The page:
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You’ll Want To Believe In Danny Boyle’s Beatles-Referencing Yesterday, But Watching The Film’s One-Note Characters Isn’t Such An Easy Game To Play.

Yesterday.
Director: Danny Boyle.
Writer: Richard Curtis.
Starring: Himesh Patel, Lily James, Ed Sheeran and Kate McKinnon.
Where’s It Playing: Wide.

Without a doubt, we’re right smack dab in the middle of a new Hollywood trend: Following in the footsteps of Bohemian Rhapsody and Rocketman, comes Yesterday, which too seems to be betting on an audience’s love of a single artist’s music to draw butts into seats.

Granted, unlike its predecessors, Yesterday has a bit of a different premise. It’s a doozy, too: After a freak world-wide blackout, the music of The Beatles has been wiped away from existence and memory. Only one person seems to remember their music all — a struggling musician named Jack (Himesh Patel). It’s quite the golden opportunity for our hero: He “writes” a bunch of Beatles songs from memory, then records and performs them in order to become a world-famous musician, as everyone else in the world is floored by his sudden songwriting abilities. It’s a fool-proof plan, right?

Wrong.

Turns out, Jack finds that becoming famous isn’t all it’s cracked up to be. He starts touring with Ed Sheeran — yes the real Ed Sheeran — and as Jack’s star starts rising, he finds himself losing touch with the one person who’s been by his side since they were kids, his best friend Ellie (Lily James).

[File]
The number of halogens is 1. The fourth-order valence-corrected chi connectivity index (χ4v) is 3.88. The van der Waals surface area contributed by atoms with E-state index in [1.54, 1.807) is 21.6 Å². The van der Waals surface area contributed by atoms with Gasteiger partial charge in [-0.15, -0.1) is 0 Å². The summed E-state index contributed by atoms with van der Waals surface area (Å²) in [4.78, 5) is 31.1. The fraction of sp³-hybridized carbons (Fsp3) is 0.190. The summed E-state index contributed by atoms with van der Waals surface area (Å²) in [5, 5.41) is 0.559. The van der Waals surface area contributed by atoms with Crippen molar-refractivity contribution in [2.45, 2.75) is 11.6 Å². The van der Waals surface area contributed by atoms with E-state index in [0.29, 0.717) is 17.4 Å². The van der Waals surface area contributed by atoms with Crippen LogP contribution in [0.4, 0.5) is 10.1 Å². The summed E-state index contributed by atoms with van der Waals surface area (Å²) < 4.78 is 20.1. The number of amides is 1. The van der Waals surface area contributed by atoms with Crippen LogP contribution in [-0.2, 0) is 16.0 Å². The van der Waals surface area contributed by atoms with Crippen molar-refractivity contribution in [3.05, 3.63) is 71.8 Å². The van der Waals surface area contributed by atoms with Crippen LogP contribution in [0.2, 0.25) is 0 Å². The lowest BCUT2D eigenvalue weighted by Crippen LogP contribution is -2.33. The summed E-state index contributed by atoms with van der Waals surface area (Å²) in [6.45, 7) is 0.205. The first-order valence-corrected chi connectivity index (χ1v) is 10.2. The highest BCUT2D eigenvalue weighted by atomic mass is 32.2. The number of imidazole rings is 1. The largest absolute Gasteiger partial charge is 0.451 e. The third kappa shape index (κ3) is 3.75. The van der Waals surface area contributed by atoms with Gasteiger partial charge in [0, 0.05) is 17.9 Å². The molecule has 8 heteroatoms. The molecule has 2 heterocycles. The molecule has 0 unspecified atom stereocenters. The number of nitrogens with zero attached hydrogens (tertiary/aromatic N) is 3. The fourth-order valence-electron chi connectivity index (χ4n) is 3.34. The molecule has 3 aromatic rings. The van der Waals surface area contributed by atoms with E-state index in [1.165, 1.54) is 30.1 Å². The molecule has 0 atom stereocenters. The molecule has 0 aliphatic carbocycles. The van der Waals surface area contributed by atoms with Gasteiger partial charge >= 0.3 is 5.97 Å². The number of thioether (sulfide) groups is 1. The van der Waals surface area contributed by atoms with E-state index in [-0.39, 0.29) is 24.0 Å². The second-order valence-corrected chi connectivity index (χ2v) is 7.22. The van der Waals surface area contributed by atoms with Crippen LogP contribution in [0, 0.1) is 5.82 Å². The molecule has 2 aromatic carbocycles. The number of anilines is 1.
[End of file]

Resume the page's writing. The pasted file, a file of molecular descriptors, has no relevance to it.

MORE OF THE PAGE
Yes, the premise is a bit silly — but there’s some charm in it. It’s like one of those classic “what if” scenarios you might debate with friends. Think about it: What if you’d written “Let it Be”? What if The Beatles never made it big? Surrendering to this fantasy premise isn’t difficult, no. Alas, the premise is the least of the movie’s problems.

The problem with the film is that, while the music is fun and nostalgic and all that, there’s not enough charm to keep up the momentum going through the film’s end. Sure, if you don’t think too deeply about it, the rom-com aspects are fine enough to carry that weight some, but give things just an ounce of thought and the film falls apart.

The characters are mostly one-note and/or boring. Patel is mostly forgettable as the lead. Lily James bubbly off-screen personality is wasted on a one-dimensional Manic Pixie Dream Girl. Just based on the fact that this is a rom-com, you know where things are going to end up by the time the end-credits roll. But even bolstering this all with the music of The Beatles is too little too late.

Because, unlike most of The Beatles’ catalog, Yesterday is unfortunately a rather mediocre effort.

Grade: C+.

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